Divides early Michigan history into eight periods and documents the Indians in each period from 11,000 B.C. to 1830 A.D.

Hassell, Sandford W. Know the Navajo. Published and distributed by the author, 1949. 42 pages. Illustrated by Paul Pringle.

A compilation of the author's observations.

Hilts, Len. Quanah Parker. San Diego: Harcourt Brace Jovanovich, 1987.

Life of Parker, a Comanche, who led his people in battle for homeland and on the reservation.

Hinsdale, W.B. The First People of Michigan. Ann Arbor, MI: George Wahr, 1930. 178 pages.

Textbook. "The First People of Michigan, were, of course, the Indians. An attempt is made in the chapters of this volume, to set forth some of their characteristics and social traits."

Holbrook, Florence. Hiawatha Alphabet. Chicago: Rand McNally, 1910. Unpaged picture book. Illustrated by H. D. Pohl.

An alphabet book based on the story of Hiawatha.

Holling, Holling Clancy. The Book of Indians. NY: Platt & Munk, 1935. 125 pages. Illustrated by H.C. and Lucille Holling.

"The tribes of Indians are so many that if we tried to tell about them as tribes everyone would be hopelessly lost. Instead, we take the Indians as a whole and divide them into different types of Indians living in different kinds of country."

Hollman, Clide. Pontiac, King of the Great Lakes. NY: Hastings House Publishers, 1968. 151 pages.

"Pontiac's fight for the rights of his people as one of the most significant events in the early history of our country. Clide Hollmann provides a fascinating and scrupulously accurate account of Pontiac's war and portrays the great chief as a leader and a man.

Hunt, W. Ben. The Golden Book of Indian Crafts and Lore. NY: Simon and Schuster, 1954.

War bonnets and dozens of other costumes, beadwork decoration, pouches, drums and tom-toms, peace pipes, and totem poles - this book shows you with many patterns and diagrams how to make these and many more Indian objects. Its directions for doing ritual dances and the background information about other lore enable you to get the feel of Indian life."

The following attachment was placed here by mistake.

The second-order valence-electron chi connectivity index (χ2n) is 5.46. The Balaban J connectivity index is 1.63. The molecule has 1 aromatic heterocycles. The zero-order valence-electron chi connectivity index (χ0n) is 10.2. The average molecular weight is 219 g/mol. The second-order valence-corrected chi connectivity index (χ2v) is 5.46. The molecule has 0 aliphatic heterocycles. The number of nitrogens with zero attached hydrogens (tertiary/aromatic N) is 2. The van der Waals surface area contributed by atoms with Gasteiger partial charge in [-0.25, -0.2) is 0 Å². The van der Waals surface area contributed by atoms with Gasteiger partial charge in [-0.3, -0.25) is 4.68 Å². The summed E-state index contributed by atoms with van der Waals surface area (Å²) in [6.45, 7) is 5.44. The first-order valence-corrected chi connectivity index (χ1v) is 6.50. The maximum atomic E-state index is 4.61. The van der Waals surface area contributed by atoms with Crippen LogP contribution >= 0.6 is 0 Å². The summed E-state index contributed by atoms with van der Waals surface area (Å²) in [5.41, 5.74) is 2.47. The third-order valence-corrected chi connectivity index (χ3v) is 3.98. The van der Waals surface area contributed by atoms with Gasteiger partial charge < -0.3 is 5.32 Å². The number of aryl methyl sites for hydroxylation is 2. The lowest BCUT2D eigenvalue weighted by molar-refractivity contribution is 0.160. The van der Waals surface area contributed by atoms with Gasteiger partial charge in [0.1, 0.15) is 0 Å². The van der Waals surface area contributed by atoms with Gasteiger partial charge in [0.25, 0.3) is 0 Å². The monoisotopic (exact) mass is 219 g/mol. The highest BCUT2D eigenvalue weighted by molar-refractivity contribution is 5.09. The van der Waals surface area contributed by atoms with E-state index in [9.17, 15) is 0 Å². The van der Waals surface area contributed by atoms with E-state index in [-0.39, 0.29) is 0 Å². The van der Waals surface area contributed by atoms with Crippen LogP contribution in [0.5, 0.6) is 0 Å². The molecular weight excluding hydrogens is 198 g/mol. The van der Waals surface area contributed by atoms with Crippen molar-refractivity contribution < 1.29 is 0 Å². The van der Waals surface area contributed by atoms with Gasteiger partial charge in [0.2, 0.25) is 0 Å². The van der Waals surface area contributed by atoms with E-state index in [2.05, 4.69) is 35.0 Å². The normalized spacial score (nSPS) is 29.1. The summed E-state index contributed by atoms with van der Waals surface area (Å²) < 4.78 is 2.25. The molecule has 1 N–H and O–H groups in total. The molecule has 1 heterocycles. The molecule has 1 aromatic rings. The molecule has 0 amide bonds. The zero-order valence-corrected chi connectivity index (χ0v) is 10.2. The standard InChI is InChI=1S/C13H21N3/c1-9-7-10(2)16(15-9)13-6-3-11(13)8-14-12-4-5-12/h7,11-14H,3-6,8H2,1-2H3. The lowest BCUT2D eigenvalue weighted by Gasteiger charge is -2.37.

Indian and Eskimo Children. Washington, DC: Bureau of Indian Affairs, 1966. 49 pages.

"There is much we all can learn from the Indians and Eskimos. They are proud people, with fine traditions and arts and beliefs. We hope this picture book helps children everywhere to know each other better."


Kellogg, Harold and Delaine Kellogg. Indians of the Southwest, with photographs taken by the author. Chicago: Rand McNally, 1936. Unpaged.

This book tells about several kinds of Indians who have lived or still live in the Southwestern part of the United States.

Knapp, Mary Tekakwitha B. Pow Wow at Old Arbe Croche. Grand Rapids, MI: Blueberry Trail, 1987. 28 pages.

"Come back to the late 1940's to the historic Holy Cross Powwow at Cross Village, Michigan as seen through the eyes of a child."

Krensky, Stephen. Children of the Earth and Sky. NY: Scholastic, 1991. 32 pages.

"Native American children started helping their families at early ages. This book includes five stories about the experiences of the Hopi, Comanche, Mohican, Navajo, and Mandan children."

Krensky, Stephen. Children of the Wind and Water: Five Stories about Native American Children. NY: Scholastic, 1994.Illustrator: James Watling. 32 pages.

This book includes five stories about the experiences of the Muskogee, Dakota, Huron, Tlingit, and Nootka children.

Kvasnicka, Robert M. Hole-in-the-Day. [n.p.] Raintree Steck-Vaughn, 1993. 32 pages. Illustrated by Rick Whipple.

A biography of Hole-in-the-Day, Chief of the Mississippi bands of the Chippewa in Minnesota, who was known for his intelligence, bravery, and oratory skills.

Liptak, Karen. North American Indian Ceremonies. NY: Franklin Watts, 1992. 63 pages.